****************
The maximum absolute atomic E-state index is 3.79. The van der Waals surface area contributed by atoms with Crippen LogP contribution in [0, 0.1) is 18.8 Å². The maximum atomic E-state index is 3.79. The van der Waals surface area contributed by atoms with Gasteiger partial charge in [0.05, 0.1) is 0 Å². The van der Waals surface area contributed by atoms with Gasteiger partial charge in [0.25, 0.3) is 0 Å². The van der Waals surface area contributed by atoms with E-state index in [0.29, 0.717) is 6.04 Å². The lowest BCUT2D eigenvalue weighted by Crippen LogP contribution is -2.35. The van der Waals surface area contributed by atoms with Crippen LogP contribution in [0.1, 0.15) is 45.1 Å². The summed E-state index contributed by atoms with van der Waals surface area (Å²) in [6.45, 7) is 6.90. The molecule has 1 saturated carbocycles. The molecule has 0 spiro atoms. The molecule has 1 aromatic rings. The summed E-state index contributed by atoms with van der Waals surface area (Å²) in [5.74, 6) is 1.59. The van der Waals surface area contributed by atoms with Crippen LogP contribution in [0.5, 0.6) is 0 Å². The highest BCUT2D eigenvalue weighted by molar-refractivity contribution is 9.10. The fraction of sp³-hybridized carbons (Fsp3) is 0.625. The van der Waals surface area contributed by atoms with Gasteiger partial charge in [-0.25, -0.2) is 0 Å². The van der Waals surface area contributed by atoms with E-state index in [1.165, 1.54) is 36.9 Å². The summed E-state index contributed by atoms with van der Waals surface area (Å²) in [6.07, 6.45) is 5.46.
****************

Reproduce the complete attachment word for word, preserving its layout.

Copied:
The maximum absolute atomic E-state index is 3.79. The van der Waals surface area contributed by atoms with Crippen LogP contribution in [0, 0.1) is 18.8 Å². The maximum atomic E-state index is 3.79. The van der Waals surface area contributed by atoms with Gasteiger partial charge in [0.05, 0.1) is 0 Å². The van der Waals surface area contributed by atoms with Gasteiger partial charge in [0.25, 0.3) is 0 Å². The van der Waals surface area contributed by atoms with E-state index in [0.29, 0.717) is 6.04 Å². The lowest BCUT2D eigenvalue weighted by Crippen LogP contribution is -2.35. The van der Waals surface area contributed by atoms with Crippen LogP contribution in [0.1, 0.15) is 45.1 Å². The summed E-state index contributed by atoms with van der Waals surface area (Å²) in [6.45, 7) is 6.90. The molecule has 1 saturated carbocycles. The molecule has 0 spiro atoms. The molecule has 1 aromatic rings. The summed E-state index contributed by atoms with van der Waals surface area (Å²) in [5.74, 6) is 1.59. The van der Waals surface area contributed by atoms with Crippen LogP contribution in [0.5, 0.6) is 0 Å². The highest BCUT2D eigenvalue weighted by molar-refractivity contribution is 9.10. The fraction of sp³-hybridized carbons (Fsp3) is 0.625. The van der Waals surface area contributed by atoms with Gasteiger partial charge in [-0.25, -0.2) is 0 Å². The van der Waals surface area contributed by atoms with E-state index in [1.165, 1.54) is 36.9 Å². The summed E-state index contributed by atoms with van der Waals surface area (Å²) in [6.07, 6.45) is 5.46.